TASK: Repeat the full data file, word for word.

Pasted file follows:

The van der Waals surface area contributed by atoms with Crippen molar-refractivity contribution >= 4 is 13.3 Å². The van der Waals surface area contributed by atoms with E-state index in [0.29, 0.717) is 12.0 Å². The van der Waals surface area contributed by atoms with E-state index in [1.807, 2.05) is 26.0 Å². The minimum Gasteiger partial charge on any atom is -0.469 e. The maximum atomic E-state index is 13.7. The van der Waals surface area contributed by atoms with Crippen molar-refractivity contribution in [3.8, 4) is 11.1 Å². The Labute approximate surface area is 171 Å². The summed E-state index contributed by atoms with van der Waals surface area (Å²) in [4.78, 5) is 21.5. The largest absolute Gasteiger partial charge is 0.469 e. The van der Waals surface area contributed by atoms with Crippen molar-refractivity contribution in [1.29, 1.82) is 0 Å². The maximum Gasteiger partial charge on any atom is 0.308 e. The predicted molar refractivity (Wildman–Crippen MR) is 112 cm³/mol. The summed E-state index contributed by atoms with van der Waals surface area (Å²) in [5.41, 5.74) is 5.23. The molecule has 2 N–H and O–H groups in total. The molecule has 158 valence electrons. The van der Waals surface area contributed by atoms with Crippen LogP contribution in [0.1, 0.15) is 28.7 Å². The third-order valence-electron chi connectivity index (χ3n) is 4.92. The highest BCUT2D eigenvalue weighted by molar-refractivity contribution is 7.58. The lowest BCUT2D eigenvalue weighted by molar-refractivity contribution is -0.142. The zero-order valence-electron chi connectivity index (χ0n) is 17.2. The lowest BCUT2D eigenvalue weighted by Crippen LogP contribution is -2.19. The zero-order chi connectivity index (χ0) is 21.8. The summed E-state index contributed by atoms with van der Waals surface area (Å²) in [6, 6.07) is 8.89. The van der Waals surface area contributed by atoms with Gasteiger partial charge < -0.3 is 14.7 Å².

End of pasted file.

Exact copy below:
The van der Waals surface area contributed by atoms with Crippen molar-refractivity contribution >= 4 is 13.3 Å². The van der Waals surface area contributed by atoms with E-state index in [0.29, 0.717) is 12.0 Å². The van der Waals surface area contributed by atoms with E-state index in [1.807, 2.05) is 26.0 Å². The minimum Gasteiger partial charge on any atom is -0.469 e. The maximum atomic E-state index is 13.7. The van der Waals surface area contributed by atoms with Crippen molar-refractivity contribution in [3.8, 4) is 11.1 Å². The Labute approximate surface area is 171 Å². The summed E-state index contributed by atoms with van der Waals surface area (Å²) in [4.78, 5) is 21.5. The largest absolute Gasteiger partial charge is 0.469 e. The van der Waals surface area contributed by atoms with Crippen molar-refractivity contribution in [1.29, 1.82) is 0 Å². The maximum Gasteiger partial charge on any atom is 0.308 e. The predicted molar refractivity (Wildman–Crippen MR) is 112 cm³/mol. The summed E-state index contributed by atoms with van der Waals surface area (Å²) in [5.41, 5.74) is 5.23. The molecule has 2 N–H and O–H groups in total. The molecule has 158 valence electrons. The van der Waals surface area contributed by atoms with Crippen LogP contribution in [0.1, 0.15) is 28.7 Å². The third-order valence-electron chi connectivity index (χ3n) is 4.92. The highest BCUT2D eigenvalue weighted by molar-refractivity contribution is 7.58. The lowest BCUT2D eigenvalue weighted by molar-refractivity contribution is -0.142. The zero-order valence-electron chi connectivity index (χ0n) is 17.2. The lowest BCUT2D eigenvalue weighted by Crippen LogP contribution is -2.19. The zero-order chi connectivity index (χ0) is 21.8. The summed E-state index contributed by atoms with van der Waals surface area (Å²) in [6, 6.07) is 8.89. The van der Waals surface area contributed by atoms with Gasteiger partial charge < -0.3 is 14.7 Å².